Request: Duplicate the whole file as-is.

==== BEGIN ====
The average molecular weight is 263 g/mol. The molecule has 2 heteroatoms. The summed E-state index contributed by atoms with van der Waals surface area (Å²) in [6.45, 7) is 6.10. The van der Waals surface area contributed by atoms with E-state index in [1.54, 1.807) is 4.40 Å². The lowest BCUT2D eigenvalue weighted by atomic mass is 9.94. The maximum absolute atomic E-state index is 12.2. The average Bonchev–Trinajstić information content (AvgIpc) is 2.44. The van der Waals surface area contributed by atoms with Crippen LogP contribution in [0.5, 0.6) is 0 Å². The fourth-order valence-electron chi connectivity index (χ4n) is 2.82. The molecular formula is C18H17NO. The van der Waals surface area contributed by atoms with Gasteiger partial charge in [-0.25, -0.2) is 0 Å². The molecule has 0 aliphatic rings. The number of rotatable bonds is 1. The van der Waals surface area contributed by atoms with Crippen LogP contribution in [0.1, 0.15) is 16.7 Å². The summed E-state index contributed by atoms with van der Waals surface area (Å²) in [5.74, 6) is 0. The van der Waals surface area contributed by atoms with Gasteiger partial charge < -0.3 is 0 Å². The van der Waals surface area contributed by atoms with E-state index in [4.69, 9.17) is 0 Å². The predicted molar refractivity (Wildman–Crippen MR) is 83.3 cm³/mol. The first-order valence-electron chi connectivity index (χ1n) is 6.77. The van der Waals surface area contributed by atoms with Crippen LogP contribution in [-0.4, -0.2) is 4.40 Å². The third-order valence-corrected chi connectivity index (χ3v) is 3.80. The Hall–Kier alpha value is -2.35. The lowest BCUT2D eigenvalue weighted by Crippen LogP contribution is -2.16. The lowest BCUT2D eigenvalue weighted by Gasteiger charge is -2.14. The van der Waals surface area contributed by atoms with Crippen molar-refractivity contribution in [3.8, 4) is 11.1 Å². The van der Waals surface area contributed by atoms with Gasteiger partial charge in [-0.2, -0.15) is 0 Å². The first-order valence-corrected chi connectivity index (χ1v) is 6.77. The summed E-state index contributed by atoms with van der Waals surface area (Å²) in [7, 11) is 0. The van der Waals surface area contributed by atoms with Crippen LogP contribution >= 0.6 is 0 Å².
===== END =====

The average molecular weight is 263 g/mol. The molecule has 2 heteroatoms. The summed E-state index contributed by atoms with van der Waals surface area (Å²) in [6.45, 7) is 6.10. The van der Waals surface area contributed by atoms with E-state index in [1.54, 1.807) is 4.40 Å². The lowest BCUT2D eigenvalue weighted by atomic mass is 9.94. The maximum absolute atomic E-state index is 12.2. The average Bonchev–Trinajstić information content (AvgIpc) is 2.44. The van der Waals surface area contributed by atoms with Crippen LogP contribution in [0.5, 0.6) is 0 Å². The fourth-order valence-electron chi connectivity index (χ4n) is 2.82. The molecular formula is C18H17NO. The van der Waals surface area contributed by atoms with Gasteiger partial charge in [-0.25, -0.2) is 0 Å². The molecule has 0 aliphatic rings. The number of rotatable bonds is 1. The van der Waals surface area contributed by atoms with Crippen LogP contribution in [0.1, 0.15) is 16.7 Å². The summed E-state index contributed by atoms with van der Waals surface area (Å²) in [5.74, 6) is 0. The van der Waals surface area contributed by atoms with Gasteiger partial charge < -0.3 is 0 Å². The van der Waals surface area contributed by atoms with E-state index in [4.69, 9.17) is 0 Å². The predicted molar refractivity (Wildman–Crippen MR) is 83.3 cm³/mol. The first-order valence-electron chi connectivity index (χ1n) is 6.77. The van der Waals surface area contributed by atoms with Crippen LogP contribution in [-0.4, -0.2) is 4.40 Å². The third-order valence-corrected chi connectivity index (χ3v) is 3.80. The Hall–Kier alpha value is -2.35. The lowest BCUT2D eigenvalue weighted by Crippen LogP contribution is -2.16. The lowest BCUT2D eigenvalue weighted by Gasteiger charge is -2.14. The van der Waals surface area contributed by atoms with Crippen molar-refractivity contribution in [3.8, 4) is 11.1 Å². The van der Waals surface area contributed by atoms with Gasteiger partial charge in [-0.2, -0.15) is 0 Å². The first-order valence-corrected chi connectivity index (χ1v) is 6.77. The summed E-state index contributed by atoms with van der Waals surface area (Å²) in [7, 11) is 0. The van der Waals surface area contributed by atoms with Crippen LogP contribution >= 0.6 is 0 Å².